As an ever-progressing race, we humans are always looking for something new, different, innovative, or better to support and serve our continuous desire for growth and development, meaningful insights, and purposeful contributions to society. As educators, it is in our nature to strive for something better, more improved, and if not, to change something that may not be working anymore.
Many of us are also aware that our current education system is challenged with staying relevant with the fast-paced and constantly-changing demands of society, particularly in ensuring students to be prepared and ready to serve the human race. For example, the technology realm is one of the common areas where change is happening too quickly and progressively, which have either been received positively or negatively by people. In doing so, the evolution of the web brings about great anticipation as to what students need to learn and how educators can best prepare them for the future.
With this in mind, I will ask you the same question that was asked during this presentation. That is, "When you enter into a new or not so new learning experience, how will you rewire your way of thinking that will lead to the transformation of teaching and student learning?" More of my notes on this presentation are shown below.
There have been many discussions, research-based or opinion-based, with regard to the definition of active learning that it has transformed into one of the "household" verbiage in education. Some educational professionals think that active learning is defined as a process of engaging students or learners to achieve the different levels of learning (i.e. as per Bloom's Taxonomy). For example, being in an "active learning" classroom would demonstrate lessons that are being delivered in a more student-centered instruction rather than a teacher-centered instruction. This would also mean that students are collaborating with each other (i.e. small groups, by pairs) and developing meaningful connections through the facilitation of the teacher. Likewise, the expectation from students is to go beyond being the receivers of instruction. Rather, they are to evolve into being effective and relevant producers (i.e. creating apps, providing solutions to existing problems, having foresight to develop future solutions and ideas, being able to work with colleagues interdependently, being able to adapt in different environments, having the initiative to find solutions and to get through barriers and challenges). For this reason, students will be able to develop higher order thinking, critical and analytical skills, problem solving skills, meaningful collaboration, and consistent desire to learn, to name a few.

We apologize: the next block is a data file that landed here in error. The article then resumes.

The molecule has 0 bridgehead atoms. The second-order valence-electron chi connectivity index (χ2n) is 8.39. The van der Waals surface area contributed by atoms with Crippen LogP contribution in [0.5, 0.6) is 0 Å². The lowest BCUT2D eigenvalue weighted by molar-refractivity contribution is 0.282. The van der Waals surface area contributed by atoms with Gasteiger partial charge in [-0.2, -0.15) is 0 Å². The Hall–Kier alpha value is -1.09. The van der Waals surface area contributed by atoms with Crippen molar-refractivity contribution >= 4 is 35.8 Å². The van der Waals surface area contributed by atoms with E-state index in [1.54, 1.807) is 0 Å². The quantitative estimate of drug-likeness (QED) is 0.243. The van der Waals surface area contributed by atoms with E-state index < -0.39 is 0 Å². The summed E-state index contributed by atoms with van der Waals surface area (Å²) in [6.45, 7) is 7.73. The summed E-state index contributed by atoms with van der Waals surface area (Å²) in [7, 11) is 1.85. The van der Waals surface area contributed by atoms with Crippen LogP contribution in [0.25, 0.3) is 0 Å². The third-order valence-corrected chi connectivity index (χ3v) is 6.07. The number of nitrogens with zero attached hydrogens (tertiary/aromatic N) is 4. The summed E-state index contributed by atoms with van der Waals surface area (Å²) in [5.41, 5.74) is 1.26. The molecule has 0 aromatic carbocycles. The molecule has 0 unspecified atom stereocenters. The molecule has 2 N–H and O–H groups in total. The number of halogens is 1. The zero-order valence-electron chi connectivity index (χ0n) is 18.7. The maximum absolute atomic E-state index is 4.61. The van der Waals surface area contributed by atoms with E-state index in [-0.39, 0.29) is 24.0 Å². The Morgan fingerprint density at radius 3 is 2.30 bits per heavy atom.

As part of understanding the different facets of active learning, many have connected blended learning with active learning. If you are to ask me if both are the same, I will say that we all have a slight difference in our perspectives and understanding of the two. Personally, both have similarities, and yet, some will argue that one is a component of the other. However, I don't think that this should be the sole or primary contention. Instead, we should focus on how active learning can be implemented using a variety of styles, including blended learning, project-based learning, problem-based learning, personalized learning, and the like.
Below is an example of a Blended Learning Infographic from http://elearninginfographics.com/blended-learning-k12-classrooms-infographic/ that can help explain how teachers are using technology in a K-12 blended learning environment: